After supper we watched the first 15 minutes of Wheel of Fortune with her. Who doesn't know how Wheel of Fortune works. Contestants spin a roulette wheel and choose letters to fill in a phrase. Whoever guesses right ... well, of course, they win.
Mom got it right before the contestants--and us--all three games we watched. Her mind is quick, seeing patterns quickly in a way I can only covet.
I wish now we had stayed until the end of the game, but life always seems to press upon me. After all, NCIS was on at 8 p.m. and we had to get home. No...that wasn't it, but honestly, it was part of it. The dog was in the car. Ben likes to get home. I like to get home. It all plays together to cause a bout of guilt, sadness, and impatience with my own impatience.
We also talked about writing because her caregiver, Rosie, told her I was going to write a book. Mom was a little surprised that Rosie had this information and I hadn't shared it with her. Truth is, I never told anyone I was writing a book. What I did say on Facebook was that I was finally starting a writing project I had put off for four years. Then I said that I was "reading" a book, not writing a book.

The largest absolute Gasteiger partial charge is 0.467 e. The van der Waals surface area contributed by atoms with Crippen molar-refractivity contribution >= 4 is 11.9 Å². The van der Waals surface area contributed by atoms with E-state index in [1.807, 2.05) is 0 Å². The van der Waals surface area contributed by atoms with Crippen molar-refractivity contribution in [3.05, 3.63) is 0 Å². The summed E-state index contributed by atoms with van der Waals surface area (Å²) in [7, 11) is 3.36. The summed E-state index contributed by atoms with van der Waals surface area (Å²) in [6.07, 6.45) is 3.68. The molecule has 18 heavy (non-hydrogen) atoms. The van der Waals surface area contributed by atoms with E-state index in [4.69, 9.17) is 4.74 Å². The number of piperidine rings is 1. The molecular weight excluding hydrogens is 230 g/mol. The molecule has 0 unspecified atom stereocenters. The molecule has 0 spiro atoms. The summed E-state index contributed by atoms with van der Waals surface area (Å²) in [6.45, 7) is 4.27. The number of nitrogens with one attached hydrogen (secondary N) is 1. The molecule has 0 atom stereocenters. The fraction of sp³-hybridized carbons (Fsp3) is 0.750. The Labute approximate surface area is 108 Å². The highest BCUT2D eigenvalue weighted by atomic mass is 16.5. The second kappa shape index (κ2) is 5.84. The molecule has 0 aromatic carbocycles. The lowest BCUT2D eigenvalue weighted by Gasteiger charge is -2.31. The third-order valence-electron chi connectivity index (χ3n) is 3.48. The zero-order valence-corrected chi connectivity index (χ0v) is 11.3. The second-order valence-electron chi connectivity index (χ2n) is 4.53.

But I played along and mom said I could do it.
Then she told me that she used to think about what she was going to say in letters when she was ironing. She used to write elegant letters.
"I was ironing your clothes," she said. "You wore frilly dresses [which I do not remember at all]."
Some were hand-me-downs from my cousin Cheryl, she said. But since Cheryl was (and is) six years older, that hardly seemed likely.
I wouldn't dare accuse her of making it up.
She went on to share some memories of Cheryl's mother, Emma, who she remembers liking to vacuum.
I thought that perhaps Emma's vacuuming was her thinking time.
I like to drive and think about what I'm going to write. But now, instead of driving to work, I'm home, thinking about what I'm going to write, without the driving to settle me.  I get up in the morning and try to chase away my inertia so that I can think through a sentence. It's hard work getting to the point where I am actually working.
Tomorrow I think I will drive to the Lower Valley, where the action upon which I'm basing the actual book I intend to write, took place, and still takes place. Maybe the drive will bring inspiration.